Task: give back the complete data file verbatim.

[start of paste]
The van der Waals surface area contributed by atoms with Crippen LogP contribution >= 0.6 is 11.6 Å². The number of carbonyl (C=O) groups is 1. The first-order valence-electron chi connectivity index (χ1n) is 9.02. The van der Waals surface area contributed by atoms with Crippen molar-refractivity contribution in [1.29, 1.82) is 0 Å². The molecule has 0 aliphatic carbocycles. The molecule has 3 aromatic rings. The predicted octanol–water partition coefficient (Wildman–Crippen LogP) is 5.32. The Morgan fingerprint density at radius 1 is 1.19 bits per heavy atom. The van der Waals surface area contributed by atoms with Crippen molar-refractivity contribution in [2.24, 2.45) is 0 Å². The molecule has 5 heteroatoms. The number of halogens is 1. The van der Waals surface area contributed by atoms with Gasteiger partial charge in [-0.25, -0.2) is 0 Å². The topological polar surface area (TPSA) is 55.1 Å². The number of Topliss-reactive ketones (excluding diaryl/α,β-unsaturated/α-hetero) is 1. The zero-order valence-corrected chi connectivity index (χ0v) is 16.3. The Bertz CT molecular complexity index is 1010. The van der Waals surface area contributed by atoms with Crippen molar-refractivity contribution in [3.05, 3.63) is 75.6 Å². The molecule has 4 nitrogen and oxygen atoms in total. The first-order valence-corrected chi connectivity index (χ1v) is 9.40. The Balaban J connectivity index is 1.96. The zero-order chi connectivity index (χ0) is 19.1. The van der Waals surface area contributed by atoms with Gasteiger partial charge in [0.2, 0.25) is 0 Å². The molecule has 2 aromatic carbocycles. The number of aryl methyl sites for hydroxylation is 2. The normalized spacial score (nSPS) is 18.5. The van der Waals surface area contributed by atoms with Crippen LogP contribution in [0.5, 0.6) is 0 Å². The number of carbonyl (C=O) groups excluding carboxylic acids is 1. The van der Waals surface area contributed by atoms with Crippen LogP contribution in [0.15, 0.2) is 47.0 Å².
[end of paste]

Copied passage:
The van der Waals surface area contributed by atoms with Crippen LogP contribution >= 0.6 is 11.6 Å². The number of carbonyl (C=O) groups is 1. The first-order valence-electron chi connectivity index (χ1n) is 9.02. The van der Waals surface area contributed by atoms with Crippen molar-refractivity contribution in [1.29, 1.82) is 0 Å². The molecule has 0 aliphatic carbocycles. The molecule has 3 aromatic rings. The predicted octanol–water partition coefficient (Wildman–Crippen LogP) is 5.32. The Morgan fingerprint density at radius 1 is 1.19 bits per heavy atom. The van der Waals surface area contributed by atoms with Crippen molar-refractivity contribution in [2.24, 2.45) is 0 Å². The molecule has 5 heteroatoms. The number of halogens is 1. The van der Waals surface area contributed by atoms with Gasteiger partial charge in [-0.25, -0.2) is 0 Å². The topological polar surface area (TPSA) is 55.1 Å². The number of Topliss-reactive ketones (excluding diaryl/α,β-unsaturated/α-hetero) is 1. The zero-order valence-corrected chi connectivity index (χ0v) is 16.3. The Bertz CT molecular complexity index is 1010. The van der Waals surface area contributed by atoms with Crippen molar-refractivity contribution in [3.05, 3.63) is 75.6 Å². The molecule has 4 nitrogen and oxygen atoms in total. The first-order valence-corrected chi connectivity index (χ1v) is 9.40. The Balaban J connectivity index is 1.96. The zero-order chi connectivity index (χ0) is 19.1. The van der Waals surface area contributed by atoms with Gasteiger partial charge in [0.2, 0.25) is 0 Å². The molecule has 2 aromatic carbocycles. The number of aryl methyl sites for hydroxylation is 2. The normalized spacial score (nSPS) is 18.5. The van der Waals surface area contributed by atoms with Crippen LogP contribution in [0.5, 0.6) is 0 Å². The number of carbonyl (C=O) groups excluding carboxylic acids is 1. The van der Waals surface area contributed by atoms with Crippen LogP contribution in [0.15, 0.2) is 47.0 Å².